Mild Brain Injury Diagnosis May Be Assisted by Looking at Brain Connectivity Changes: Study

Changes in brain connectivity, seen directly after a head trauma, may help doctors diagnose mild brain injuries earlier, according to the findings of a new study. 

Brain imaging focusing on brain connectivity changes after a concussion, or another head injury, may be a better indicator of mild traumatic brain injury (mTBI) than identifying brain lesions through an MRI, according to researchers from the University of California, San Francisco and San Francisco General Hospital’s Brain and Spinal Cord Injury Center.

In a study published online ahead of print in the Journal of Neurotrauma, researchers focused on resting-state functional MRI, or rsfMRI, to assess semi-acute alterations in brain connectivity and how that relates to side effects from head trauma. Researchers focused on 75 mTBI patients from the multi-center Transforming Research and Clinical Knowledge in TBI pilot study. They compared their health data to 47 matched healthy control subjects.

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Researchers used CT scans and MRIs to determine if there was evidence of brain lesions in patients who suffered head injuries.

The study concluded patients that showed brain connectivity changes, detected via MRI at the time of injury, were better diagnosed with mTBI, even without the presence of brain lesions on an MRI. The patients had altered patterns of functional connectivity, but CT and MRI imaging did not always reveal accompanying brain lesion abnormalities.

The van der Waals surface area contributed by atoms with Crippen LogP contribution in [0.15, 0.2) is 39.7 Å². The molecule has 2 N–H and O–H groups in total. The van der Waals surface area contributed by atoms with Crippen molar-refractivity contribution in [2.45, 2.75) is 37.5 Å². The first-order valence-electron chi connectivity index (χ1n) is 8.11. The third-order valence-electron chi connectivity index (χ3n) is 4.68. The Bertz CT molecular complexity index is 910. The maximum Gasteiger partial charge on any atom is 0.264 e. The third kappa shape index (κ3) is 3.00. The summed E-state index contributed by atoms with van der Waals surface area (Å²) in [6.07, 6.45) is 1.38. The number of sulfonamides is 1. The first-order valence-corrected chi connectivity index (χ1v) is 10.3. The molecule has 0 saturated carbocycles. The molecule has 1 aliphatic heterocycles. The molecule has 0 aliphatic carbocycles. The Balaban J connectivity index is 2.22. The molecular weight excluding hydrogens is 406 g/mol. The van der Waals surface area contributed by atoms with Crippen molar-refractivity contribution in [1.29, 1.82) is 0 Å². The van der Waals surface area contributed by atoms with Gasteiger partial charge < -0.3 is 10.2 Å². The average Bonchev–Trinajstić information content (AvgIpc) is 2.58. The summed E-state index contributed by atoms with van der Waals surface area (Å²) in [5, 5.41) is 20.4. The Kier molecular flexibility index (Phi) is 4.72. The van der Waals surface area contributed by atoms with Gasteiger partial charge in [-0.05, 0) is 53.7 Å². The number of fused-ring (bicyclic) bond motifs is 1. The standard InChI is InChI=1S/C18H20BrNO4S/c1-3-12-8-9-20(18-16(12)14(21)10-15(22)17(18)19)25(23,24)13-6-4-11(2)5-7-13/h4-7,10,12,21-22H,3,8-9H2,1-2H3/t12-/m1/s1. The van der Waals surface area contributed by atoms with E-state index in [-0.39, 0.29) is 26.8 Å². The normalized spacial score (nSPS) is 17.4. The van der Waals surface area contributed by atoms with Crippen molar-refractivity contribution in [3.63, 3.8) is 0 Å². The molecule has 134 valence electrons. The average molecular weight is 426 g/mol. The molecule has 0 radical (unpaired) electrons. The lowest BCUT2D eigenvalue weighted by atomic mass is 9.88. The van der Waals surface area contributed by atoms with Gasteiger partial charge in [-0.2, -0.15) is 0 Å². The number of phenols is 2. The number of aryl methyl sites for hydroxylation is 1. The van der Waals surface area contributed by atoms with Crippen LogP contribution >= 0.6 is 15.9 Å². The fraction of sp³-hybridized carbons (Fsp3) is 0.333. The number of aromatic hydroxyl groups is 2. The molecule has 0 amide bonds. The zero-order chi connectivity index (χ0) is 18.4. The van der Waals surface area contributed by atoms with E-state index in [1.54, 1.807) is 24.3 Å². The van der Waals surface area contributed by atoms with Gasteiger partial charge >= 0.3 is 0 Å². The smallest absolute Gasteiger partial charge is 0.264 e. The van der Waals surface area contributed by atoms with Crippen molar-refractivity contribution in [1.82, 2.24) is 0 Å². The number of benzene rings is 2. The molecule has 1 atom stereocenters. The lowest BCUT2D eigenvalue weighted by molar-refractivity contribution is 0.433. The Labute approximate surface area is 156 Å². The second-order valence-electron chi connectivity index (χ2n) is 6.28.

Brain connectivity focuses on the pattern of anatomical links and interactions between the distance portions of the nervous system.

The findings are promising, considering the rising rates of head injuries suffered by the American population. A recent study indicated nearly 2 million children suffer mild brain injury each year and do not get proper medical evaluation.

More concerning, children who suffer mild or severe traumatic brain injury suffer long-term effects to behavior and academic performance. Other research has shown a link between TBI and Alzheimer’s and dementia later in life.

Among the findings of the new study, researchers said the brain connectivity changes were a good predictor of the development of persistent post-concussive syndrome, where brain injury symptoms lasted for more than 6 months.

“Although it is often assumed that there will be total recovery within the first 3 months after an episode of mTBI, in some patients symptoms may be persistent and may result in lifelong disability,” wrote study authors.

Researchers were able to diagnose and predict the long-term effects of mTBI on patients with connectivity changes by 6 months post-injury. This predicted cognitive and behavioral function changes as well, regardless if brain lesions were seen.

Focusing on long-term effects is especially important as research mounts linking head injuries to a slew of side effects. A study from 2016 indicated brain injury patients were twice as likely to die from an unintentional death.

According to researchers the study “shows rsfMRI as a sensitive biomarker for early diagnosis and for prediction of the cognitive and behavioral performance” of brain injury patients.


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